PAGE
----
SOMETHING NEWA new year is upon us, so why not embrace the “new” part and try something new?

Turning over a new leaf is a well-known idiom implying change. Change is trying something new and adapting to it. Some refer to this act of change as turning the page or starting a new chapter. Turning or starting is the effort to make it happen.

Such phrases are usually in reference to making a positive difference and moving forward. The beginning of a new year is an ideal time to apply this to the exercise realm. Trainers can nudge clients to step out of their comfort zone embracing uncharted fitness territories. Here’s the why, what, and how this can work.

Why try something new?

Albert Einstein said it best: “Insanity is doing the same thing over and over again, and expecting different results.” Shaking up the fitness routine helps:
• break the boredom.
• challenge the brain
• challenge the body
• target new muscle groups
• provide meditative benefits by concentrating on doing something new
• give a sense of accomplishment mastering a new exercise

Try what?

It is certainly easier to do the same exercise routine repeatedly because we are used to it. We don’t have to think of what to do or how to do it. Much like going on autopilot, you just go through the motions of your routine. Doing the same thing over and over may be simple, but it can be boring and ineffective. It does not always get the desired results.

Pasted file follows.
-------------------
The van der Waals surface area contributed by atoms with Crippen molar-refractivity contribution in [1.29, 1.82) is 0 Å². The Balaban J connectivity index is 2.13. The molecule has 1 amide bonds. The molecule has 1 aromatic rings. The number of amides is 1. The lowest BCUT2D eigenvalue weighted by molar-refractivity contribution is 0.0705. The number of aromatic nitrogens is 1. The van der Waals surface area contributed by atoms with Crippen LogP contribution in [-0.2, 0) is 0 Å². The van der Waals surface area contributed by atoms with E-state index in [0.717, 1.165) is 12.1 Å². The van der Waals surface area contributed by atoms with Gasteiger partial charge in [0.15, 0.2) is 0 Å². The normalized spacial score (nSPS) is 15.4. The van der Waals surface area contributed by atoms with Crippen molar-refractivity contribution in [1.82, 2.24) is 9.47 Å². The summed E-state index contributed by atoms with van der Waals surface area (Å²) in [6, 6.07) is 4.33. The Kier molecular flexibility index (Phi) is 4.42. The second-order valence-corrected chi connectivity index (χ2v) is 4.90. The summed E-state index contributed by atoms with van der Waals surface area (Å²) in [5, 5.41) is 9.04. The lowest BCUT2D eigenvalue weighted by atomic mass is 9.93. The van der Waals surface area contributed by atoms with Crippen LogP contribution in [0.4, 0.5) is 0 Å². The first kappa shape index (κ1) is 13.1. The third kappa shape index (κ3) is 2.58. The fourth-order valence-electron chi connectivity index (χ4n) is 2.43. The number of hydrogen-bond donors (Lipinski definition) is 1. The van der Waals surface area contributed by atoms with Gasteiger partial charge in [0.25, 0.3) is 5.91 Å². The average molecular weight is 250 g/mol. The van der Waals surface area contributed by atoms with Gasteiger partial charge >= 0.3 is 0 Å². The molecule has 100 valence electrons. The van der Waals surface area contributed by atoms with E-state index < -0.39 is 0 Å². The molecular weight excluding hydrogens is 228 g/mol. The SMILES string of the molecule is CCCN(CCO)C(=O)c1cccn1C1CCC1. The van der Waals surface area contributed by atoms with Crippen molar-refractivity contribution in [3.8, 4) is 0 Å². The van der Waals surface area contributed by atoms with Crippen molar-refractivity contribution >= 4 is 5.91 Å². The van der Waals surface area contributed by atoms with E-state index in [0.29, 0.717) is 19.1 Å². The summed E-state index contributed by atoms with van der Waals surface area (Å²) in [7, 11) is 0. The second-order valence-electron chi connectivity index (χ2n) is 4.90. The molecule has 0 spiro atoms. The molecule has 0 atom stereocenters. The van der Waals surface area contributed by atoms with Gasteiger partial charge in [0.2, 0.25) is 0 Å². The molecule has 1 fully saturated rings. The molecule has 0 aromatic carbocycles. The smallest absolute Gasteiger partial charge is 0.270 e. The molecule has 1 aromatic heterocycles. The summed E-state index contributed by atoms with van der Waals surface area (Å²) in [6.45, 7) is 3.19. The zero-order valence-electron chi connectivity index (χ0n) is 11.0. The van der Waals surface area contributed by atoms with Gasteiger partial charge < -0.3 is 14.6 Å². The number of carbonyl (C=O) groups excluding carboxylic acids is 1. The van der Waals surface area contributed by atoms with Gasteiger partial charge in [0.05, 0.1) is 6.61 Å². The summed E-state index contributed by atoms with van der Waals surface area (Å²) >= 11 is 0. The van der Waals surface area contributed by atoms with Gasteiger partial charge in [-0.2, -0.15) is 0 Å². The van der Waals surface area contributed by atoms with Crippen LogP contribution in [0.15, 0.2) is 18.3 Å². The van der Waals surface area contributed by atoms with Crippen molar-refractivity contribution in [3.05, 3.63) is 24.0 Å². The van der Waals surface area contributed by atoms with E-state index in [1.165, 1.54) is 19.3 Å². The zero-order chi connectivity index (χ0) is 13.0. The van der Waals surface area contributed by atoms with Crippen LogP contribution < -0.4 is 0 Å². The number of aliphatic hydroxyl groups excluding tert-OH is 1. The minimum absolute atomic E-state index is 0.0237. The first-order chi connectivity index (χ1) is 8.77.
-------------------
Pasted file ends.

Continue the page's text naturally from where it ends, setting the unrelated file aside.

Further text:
Muscle memory allows us to do a familiar exercise easily. It takes less effort. Trying something new works the brain as it figures out how to do the new exercise. Fire up the neurons and engage the brain with the body.


Encourage clients to take a new fitness class. Explain what to expect and the style of class. If the client is intimidated, consider taking the class with them. Clubs offer so much now, like Pilates, Tai Chi, yoga, Zumba, bootcamp, HIIT, cycle/spin, water aerobics, kickboxing, barre, run clubs, and so many others. Other than advanced classes, most instructors welcome new students to their classes.

Meghan Helms, a 200hr RYT, Usui/Holy Fire®️ Reiki Master commented on new students trying yoga. “I’ve had new students come to my yoga classes after always wanting to try it and they find out how accessible it is for everyone. They realize that they don’t have to be able to get into a ‘pretzel’ to enjoy the benefits of yoga,” Helms said. “All you have to do is be willing to come to your mat and see what unfolds. Letting go of expectations makes all the difference.”

Switch up your client’s training sessions to add variety. One way to do this is by using a familiar exercise in a different way.
• Instead of exercises on the floor, likes squats, do it on a half-dome ball or with suspension cables.
• Exercise with eyes closed as appropriate.
• Modify old-school workouts to suit today: jumping rope, hopscotch, hula hoop, windmills, jumping jacks, and skipping. Not only is this great cardio, but going old-school evokes memories of playgrounds and days of youth to make it fun.
• Bring out new “toys” like sleds, ropes, agility ladders, and sliders that may not be used on a regular basis. Switch up the gym toy box.
• Incorporate circuits to add variety
•Change locations. If you typically train indoors, take it outside if weather permits. 


Trying new exercises is bound to offer results. Whether it’s a new-found love of an exercise class or a new way to workout, it is a new start. By working muscles in different ways, it challenges clients and makes it more interesting.

Farewell to a crazy 2020 and welcome to 2021. Happy Fitness New Year!